“Republicans in Congress have spent months trying to gin up a scandal around the IRS. They’re convinced there’s a scandal with the IRS targeting conservative groups – even though it targeted liberal groups the same way,” Sharpton said.
But as CNSNews.com previously reported, J. Russell George, Treasury Inspector General for the Tax Administration, testified before the House Ways and Means Committee on May 17, 2013, that his audit found “clear evidence” that the allegations of the IRS targeting conservative groups seeking tax exempt status are true.
“Was the IRS using inappropriate criteria in its review of organizations applying for tax-exempt status?” George said. “Yes. Was the IRS delaying their applications? Yes. And finally, did the IRS ask inappropriate and unnecessary questions of applicant? Yes.”
Also, CNSNews.com previously reported that George wrote in a June 26, 2013 letter to Rep. Sander Levin (D-Mich.) that he found no evidence to support the claim that the IRS used the term “progressives” in the same way it used to the word “tea party” to scrutinize groups applying for tax-exempt status.
"Our audit did not find evidence that the IRS used the ‘Progressives’ identifier as selection criteria for potential political cases between May 2010 and May 2012. The focus of our audit was on whether the IRS: 1) targeted specific groups applying for tax-exempt status, 2) delayed processing of targeted groups' applications, and 3) requested unnecessary information from targeted groups. We determined the IRS developed and used inappropriate criteria to identify applications from organizations with the words Tea Party in their names," George wrote.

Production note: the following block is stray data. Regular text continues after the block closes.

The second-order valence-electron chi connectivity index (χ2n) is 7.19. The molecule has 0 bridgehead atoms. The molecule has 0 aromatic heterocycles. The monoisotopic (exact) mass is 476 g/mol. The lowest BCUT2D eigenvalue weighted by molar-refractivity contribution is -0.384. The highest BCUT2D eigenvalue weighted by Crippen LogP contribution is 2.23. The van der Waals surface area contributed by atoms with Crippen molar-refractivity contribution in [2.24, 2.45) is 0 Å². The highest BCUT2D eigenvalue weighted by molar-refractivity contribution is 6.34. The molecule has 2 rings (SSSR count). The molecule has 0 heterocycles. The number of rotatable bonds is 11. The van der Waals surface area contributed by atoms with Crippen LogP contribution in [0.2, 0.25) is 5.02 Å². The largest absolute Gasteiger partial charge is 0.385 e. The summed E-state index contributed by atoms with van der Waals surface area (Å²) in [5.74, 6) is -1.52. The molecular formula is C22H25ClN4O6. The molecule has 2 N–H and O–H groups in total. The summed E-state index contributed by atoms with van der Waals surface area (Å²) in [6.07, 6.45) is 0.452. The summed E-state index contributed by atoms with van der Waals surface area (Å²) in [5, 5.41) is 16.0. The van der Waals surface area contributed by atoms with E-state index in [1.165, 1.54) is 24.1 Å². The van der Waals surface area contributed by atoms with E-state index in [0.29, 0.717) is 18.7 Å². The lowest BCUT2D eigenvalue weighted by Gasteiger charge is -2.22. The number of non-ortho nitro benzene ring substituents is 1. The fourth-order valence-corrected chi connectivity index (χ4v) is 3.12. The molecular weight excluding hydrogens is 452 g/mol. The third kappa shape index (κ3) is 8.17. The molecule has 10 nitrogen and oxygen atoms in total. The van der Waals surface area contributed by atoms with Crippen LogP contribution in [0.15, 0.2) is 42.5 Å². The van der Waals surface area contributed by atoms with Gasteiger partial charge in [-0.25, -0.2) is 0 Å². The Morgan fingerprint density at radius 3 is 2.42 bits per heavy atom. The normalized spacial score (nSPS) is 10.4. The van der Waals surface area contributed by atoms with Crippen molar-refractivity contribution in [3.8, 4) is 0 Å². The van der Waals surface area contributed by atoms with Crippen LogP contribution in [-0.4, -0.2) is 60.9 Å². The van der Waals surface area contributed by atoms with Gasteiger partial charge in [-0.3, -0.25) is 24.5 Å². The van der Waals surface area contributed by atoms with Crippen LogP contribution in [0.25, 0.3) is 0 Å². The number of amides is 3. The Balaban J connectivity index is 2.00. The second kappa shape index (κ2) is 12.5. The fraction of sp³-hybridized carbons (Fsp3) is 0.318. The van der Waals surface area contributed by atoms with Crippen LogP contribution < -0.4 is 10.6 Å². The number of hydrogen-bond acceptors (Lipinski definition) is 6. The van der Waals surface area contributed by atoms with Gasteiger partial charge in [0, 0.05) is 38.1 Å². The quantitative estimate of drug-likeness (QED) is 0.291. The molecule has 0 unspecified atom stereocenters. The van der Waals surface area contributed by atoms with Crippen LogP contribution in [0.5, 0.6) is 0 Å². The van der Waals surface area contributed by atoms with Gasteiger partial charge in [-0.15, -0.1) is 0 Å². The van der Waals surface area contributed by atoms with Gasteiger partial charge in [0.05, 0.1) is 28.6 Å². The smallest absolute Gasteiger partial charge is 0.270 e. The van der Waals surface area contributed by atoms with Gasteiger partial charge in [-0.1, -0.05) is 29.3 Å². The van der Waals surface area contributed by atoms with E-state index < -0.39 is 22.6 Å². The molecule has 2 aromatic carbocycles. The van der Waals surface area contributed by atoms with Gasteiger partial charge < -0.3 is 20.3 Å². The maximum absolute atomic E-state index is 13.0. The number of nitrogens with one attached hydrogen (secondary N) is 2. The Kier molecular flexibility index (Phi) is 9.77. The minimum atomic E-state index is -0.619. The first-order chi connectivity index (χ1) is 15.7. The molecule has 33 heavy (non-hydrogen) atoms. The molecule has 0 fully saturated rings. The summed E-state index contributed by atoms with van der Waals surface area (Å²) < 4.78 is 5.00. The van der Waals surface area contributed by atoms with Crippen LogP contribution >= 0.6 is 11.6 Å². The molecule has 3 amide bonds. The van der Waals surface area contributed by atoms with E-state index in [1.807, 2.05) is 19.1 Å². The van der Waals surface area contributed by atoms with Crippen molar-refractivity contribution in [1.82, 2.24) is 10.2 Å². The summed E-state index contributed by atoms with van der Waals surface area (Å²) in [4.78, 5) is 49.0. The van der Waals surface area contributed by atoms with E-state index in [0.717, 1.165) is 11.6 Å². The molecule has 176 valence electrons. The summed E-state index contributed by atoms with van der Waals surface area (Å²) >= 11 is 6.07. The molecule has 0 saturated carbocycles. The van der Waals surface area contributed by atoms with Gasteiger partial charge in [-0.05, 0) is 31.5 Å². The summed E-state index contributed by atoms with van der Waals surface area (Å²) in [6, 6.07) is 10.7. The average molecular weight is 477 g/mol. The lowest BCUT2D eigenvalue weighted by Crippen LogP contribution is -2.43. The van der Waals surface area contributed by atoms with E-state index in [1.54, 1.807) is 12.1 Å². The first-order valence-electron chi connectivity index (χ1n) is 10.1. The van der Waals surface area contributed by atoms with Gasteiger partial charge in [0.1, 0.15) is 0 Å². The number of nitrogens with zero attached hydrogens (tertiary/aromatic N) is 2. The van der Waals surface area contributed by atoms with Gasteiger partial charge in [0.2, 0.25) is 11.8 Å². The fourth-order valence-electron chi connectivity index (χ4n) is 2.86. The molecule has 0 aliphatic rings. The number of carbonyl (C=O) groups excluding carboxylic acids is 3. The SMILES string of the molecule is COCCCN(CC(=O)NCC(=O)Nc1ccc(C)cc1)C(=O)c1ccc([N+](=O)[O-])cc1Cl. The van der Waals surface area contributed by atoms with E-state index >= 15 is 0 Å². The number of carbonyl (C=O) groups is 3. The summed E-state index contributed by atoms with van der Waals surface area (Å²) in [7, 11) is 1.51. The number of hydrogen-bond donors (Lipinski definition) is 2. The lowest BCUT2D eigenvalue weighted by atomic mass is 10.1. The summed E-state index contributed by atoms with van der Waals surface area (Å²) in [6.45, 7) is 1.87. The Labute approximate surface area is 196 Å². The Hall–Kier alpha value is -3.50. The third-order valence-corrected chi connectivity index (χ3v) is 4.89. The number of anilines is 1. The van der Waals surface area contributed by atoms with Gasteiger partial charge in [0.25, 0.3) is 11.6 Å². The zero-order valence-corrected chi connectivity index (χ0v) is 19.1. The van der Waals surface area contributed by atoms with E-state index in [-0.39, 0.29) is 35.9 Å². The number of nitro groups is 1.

“All IRS all the time. There have been 15 congressional hearings, and 255 IRS employees have spent 97,542 hours responding to congressional investigations, and all of those investigations have turned up nothing. No wrongdoing. So what’s the price tag on the investigation of phony scandal like this? $14 million. And that’s a conservative estimate,” Sharpton said on his show Thursday.
Reps. Sander Levin (D-Mich.) and Elijah Cummings (D-Md.) released a letter Wednesday from IRS Commissioner John Koskinen, which detailed the costs of the IRS probe, according to a press release on Cummings' congressional website."
The press release noted that IRS spent "$8 million in direct costs - such as salaries, benefits and travel - and an additional $6 million to $8 million to add capacity to information technology systems to process materials to investigators."
"In order to properly protect taxpayer information while efficiently processing voluminous materials for production, IRS needed to add capacity to our information technology systems," Koskinen said in the letter. "The IRS spent an additional $6 to $8 million to optimize existing information technology systems and ensure a stable infrastructure."
“Did all these Republicans think we wouldn’t notice this is costing millions of dollars but making no sense? Nice try, but we got you,” Sharpton added.